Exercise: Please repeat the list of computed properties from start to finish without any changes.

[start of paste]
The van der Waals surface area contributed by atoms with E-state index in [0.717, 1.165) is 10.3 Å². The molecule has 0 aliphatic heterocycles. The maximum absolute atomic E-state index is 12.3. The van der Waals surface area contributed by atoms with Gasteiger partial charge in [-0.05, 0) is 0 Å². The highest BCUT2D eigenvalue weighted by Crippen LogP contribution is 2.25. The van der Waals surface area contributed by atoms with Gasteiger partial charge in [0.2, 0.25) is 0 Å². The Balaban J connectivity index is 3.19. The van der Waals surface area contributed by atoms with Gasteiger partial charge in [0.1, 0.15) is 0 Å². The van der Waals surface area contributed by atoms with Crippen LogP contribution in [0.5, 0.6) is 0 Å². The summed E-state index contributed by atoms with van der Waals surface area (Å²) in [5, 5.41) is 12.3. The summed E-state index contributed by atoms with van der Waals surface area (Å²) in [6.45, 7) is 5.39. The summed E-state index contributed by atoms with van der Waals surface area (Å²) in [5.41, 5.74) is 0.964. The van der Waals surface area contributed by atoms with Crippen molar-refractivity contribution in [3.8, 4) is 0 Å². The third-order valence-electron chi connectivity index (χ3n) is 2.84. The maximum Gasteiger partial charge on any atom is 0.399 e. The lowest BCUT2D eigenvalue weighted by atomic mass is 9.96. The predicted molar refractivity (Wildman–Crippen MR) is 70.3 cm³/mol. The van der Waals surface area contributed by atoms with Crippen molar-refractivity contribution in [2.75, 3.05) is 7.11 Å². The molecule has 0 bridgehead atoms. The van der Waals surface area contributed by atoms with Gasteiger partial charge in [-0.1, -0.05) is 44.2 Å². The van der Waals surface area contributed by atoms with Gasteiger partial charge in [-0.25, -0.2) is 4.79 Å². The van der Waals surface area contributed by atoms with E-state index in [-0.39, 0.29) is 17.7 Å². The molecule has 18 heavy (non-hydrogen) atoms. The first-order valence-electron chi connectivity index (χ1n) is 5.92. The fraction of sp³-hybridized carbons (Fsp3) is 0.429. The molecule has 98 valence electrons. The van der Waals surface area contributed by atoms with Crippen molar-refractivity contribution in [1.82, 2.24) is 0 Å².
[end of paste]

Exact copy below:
The van der Waals surface area contributed by atoms with E-state index in [0.717, 1.165) is 10.3 Å². The molecule has 0 aliphatic heterocycles. The maximum absolute atomic E-state index is 12.3. The van der Waals surface area contributed by atoms with Gasteiger partial charge in [-0.05, 0) is 0 Å². The highest BCUT2D eigenvalue weighted by Crippen LogP contribution is 2.25. The van der Waals surface area contributed by atoms with Gasteiger partial charge in [0.2, 0.25) is 0 Å². The Balaban J connectivity index is 3.19. The van der Waals surface area contributed by atoms with Gasteiger partial charge in [0.1, 0.15) is 0 Å². The van der Waals surface area contributed by atoms with Crippen LogP contribution in [0.5, 0.6) is 0 Å². The summed E-state index contributed by atoms with van der Waals surface area (Å²) in [5, 5.41) is 12.3. The summed E-state index contributed by atoms with van der Waals surface area (Å²) in [6.45, 7) is 5.39. The summed E-state index contributed by atoms with van der Waals surface area (Å²) in [5.41, 5.74) is 0.964. The van der Waals surface area contributed by atoms with Crippen molar-refractivity contribution in [3.8, 4) is 0 Å². The third-order valence-electron chi connectivity index (χ3n) is 2.84. The maximum Gasteiger partial charge on any atom is 0.399 e. The lowest BCUT2D eigenvalue weighted by atomic mass is 9.96. The predicted molar refractivity (Wildman–Crippen MR) is 70.3 cm³/mol. The van der Waals surface area contributed by atoms with Crippen molar-refractivity contribution in [2.75, 3.05) is 7.11 Å². The molecule has 0 bridgehead atoms. The van der Waals surface area contributed by atoms with Gasteiger partial charge in [-0.1, -0.05) is 44.2 Å². The van der Waals surface area contributed by atoms with Gasteiger partial charge in [-0.25, -0.2) is 4.79 Å². The van der Waals surface area contributed by atoms with E-state index in [-0.39, 0.29) is 17.7 Å². The molecule has 18 heavy (non-hydrogen) atoms. The first-order valence-electron chi connectivity index (χ1n) is 5.92. The fraction of sp³-hybridized carbons (Fsp3) is 0.429. The molecule has 98 valence electrons. The van der Waals surface area contributed by atoms with Crippen molar-refractivity contribution in [1.82, 2.24) is 0 Å².